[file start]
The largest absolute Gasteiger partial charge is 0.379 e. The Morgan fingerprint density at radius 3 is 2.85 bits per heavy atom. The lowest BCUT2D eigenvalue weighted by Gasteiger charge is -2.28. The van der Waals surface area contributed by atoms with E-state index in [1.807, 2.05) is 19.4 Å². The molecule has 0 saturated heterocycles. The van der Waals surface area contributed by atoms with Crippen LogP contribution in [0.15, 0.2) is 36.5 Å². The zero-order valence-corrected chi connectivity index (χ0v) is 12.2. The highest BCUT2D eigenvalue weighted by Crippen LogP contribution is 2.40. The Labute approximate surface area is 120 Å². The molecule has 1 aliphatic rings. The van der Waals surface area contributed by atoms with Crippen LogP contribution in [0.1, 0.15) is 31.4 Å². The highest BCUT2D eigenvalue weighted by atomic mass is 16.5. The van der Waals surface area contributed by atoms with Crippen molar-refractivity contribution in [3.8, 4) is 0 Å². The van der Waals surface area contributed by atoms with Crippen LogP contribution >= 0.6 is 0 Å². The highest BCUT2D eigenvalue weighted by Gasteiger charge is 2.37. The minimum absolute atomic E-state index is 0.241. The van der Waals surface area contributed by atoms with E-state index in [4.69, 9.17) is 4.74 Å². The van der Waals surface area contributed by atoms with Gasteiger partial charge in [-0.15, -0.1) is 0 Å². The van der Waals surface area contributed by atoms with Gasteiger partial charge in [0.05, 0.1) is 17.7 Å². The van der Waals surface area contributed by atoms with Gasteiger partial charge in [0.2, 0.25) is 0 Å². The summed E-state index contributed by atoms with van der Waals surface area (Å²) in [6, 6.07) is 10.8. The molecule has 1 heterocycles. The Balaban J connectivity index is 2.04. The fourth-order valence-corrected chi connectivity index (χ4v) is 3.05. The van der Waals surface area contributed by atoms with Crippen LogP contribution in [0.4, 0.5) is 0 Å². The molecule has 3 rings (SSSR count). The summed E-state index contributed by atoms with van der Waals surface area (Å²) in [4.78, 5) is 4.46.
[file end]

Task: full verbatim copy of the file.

The largest absolute Gasteiger partial charge is 0.379 e. The Morgan fingerprint density at radius 3 is 2.85 bits per heavy atom. The lowest BCUT2D eigenvalue weighted by Gasteiger charge is -2.28. The van der Waals surface area contributed by atoms with E-state index in [1.807, 2.05) is 19.4 Å². The molecule has 0 saturated heterocycles. The van der Waals surface area contributed by atoms with Crippen LogP contribution in [0.15, 0.2) is 36.5 Å². The zero-order valence-corrected chi connectivity index (χ0v) is 12.2. The highest BCUT2D eigenvalue weighted by Crippen LogP contribution is 2.40. The Labute approximate surface area is 120 Å². The molecule has 1 aliphatic rings. The van der Waals surface area contributed by atoms with Crippen LogP contribution in [0.1, 0.15) is 31.4 Å². The highest BCUT2D eigenvalue weighted by atomic mass is 16.5. The van der Waals surface area contributed by atoms with Crippen molar-refractivity contribution in [3.8, 4) is 0 Å². The van der Waals surface area contributed by atoms with Crippen LogP contribution >= 0.6 is 0 Å². The highest BCUT2D eigenvalue weighted by Gasteiger charge is 2.37. The minimum absolute atomic E-state index is 0.241. The van der Waals surface area contributed by atoms with E-state index in [4.69, 9.17) is 4.74 Å². The van der Waals surface area contributed by atoms with Gasteiger partial charge in [-0.15, -0.1) is 0 Å². The van der Waals surface area contributed by atoms with Gasteiger partial charge in [0.05, 0.1) is 17.7 Å². The van der Waals surface area contributed by atoms with Gasteiger partial charge in [0.2, 0.25) is 0 Å². The summed E-state index contributed by atoms with van der Waals surface area (Å²) in [6, 6.07) is 10.8. The molecule has 1 heterocycles. The Balaban J connectivity index is 2.04. The fourth-order valence-corrected chi connectivity index (χ4v) is 3.05. The van der Waals surface area contributed by atoms with Crippen LogP contribution in [0.4, 0.5) is 0 Å². The molecule has 3 rings (SSSR count). The summed E-state index contributed by atoms with van der Waals surface area (Å²) in [4.78, 5) is 4.46.